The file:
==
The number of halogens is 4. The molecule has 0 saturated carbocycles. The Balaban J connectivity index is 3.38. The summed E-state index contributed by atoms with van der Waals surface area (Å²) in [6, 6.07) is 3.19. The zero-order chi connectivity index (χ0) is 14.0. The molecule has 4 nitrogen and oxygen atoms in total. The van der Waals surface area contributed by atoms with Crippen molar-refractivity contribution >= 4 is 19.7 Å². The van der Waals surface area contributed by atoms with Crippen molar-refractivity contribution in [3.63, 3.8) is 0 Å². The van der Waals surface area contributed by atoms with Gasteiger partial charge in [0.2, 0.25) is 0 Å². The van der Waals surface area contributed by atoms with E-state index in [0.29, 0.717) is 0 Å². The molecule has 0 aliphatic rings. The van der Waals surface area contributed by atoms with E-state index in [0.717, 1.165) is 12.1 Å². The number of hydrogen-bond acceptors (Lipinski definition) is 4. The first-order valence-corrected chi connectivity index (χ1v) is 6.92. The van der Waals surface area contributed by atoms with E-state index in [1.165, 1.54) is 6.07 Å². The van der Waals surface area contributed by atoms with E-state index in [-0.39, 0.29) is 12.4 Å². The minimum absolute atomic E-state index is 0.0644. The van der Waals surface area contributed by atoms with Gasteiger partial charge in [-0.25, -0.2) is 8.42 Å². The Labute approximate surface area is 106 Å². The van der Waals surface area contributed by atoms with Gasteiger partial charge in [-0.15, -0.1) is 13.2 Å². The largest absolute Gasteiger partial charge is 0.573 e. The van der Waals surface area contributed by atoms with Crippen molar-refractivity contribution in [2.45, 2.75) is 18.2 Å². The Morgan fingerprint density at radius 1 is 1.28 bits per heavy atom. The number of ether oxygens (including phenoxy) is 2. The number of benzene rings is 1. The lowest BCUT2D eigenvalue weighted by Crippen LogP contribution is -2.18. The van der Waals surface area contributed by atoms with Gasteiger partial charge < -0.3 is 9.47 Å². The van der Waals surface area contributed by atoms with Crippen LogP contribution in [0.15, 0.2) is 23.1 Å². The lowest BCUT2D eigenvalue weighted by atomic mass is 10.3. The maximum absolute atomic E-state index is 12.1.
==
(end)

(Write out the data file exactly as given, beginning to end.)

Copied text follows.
The number of halogens is 4. The molecule has 0 saturated carbocycles. The Balaban J connectivity index is 3.38. The summed E-state index contributed by atoms with van der Waals surface area (Å²) in [6, 6.07) is 3.19. The zero-order chi connectivity index (χ0) is 14.0. The molecule has 4 nitrogen and oxygen atoms in total. The van der Waals surface area contributed by atoms with Crippen molar-refractivity contribution >= 4 is 19.7 Å². The van der Waals surface area contributed by atoms with Crippen molar-refractivity contribution in [3.63, 3.8) is 0 Å². The van der Waals surface area contributed by atoms with Gasteiger partial charge in [0.2, 0.25) is 0 Å². The van der Waals surface area contributed by atoms with E-state index in [0.29, 0.717) is 0 Å². The molecule has 0 aliphatic rings. The van der Waals surface area contributed by atoms with E-state index in [0.717, 1.165) is 12.1 Å². The number of hydrogen-bond acceptors (Lipinski definition) is 4. The first-order valence-corrected chi connectivity index (χ1v) is 6.92. The van der Waals surface area contributed by atoms with E-state index in [1.165, 1.54) is 6.07 Å². The van der Waals surface area contributed by atoms with E-state index in [-0.39, 0.29) is 12.4 Å². The minimum absolute atomic E-state index is 0.0644. The van der Waals surface area contributed by atoms with Gasteiger partial charge in [-0.25, -0.2) is 8.42 Å². The Labute approximate surface area is 106 Å². The van der Waals surface area contributed by atoms with Gasteiger partial charge in [-0.15, -0.1) is 13.2 Å². The largest absolute Gasteiger partial charge is 0.573 e. The van der Waals surface area contributed by atoms with Crippen molar-refractivity contribution in [2.45, 2.75) is 18.2 Å². The Morgan fingerprint density at radius 1 is 1.28 bits per heavy atom. The number of ether oxygens (including phenoxy) is 2. The number of benzene rings is 1. The lowest BCUT2D eigenvalue weighted by Crippen LogP contribution is -2.18. The van der Waals surface area contributed by atoms with Gasteiger partial charge < -0.3 is 9.47 Å². The van der Waals surface area contributed by atoms with Crippen LogP contribution in [0.15, 0.2) is 23.1 Å². The lowest BCUT2D eigenvalue weighted by atomic mass is 10.3. The maximum absolute atomic E-state index is 12.1.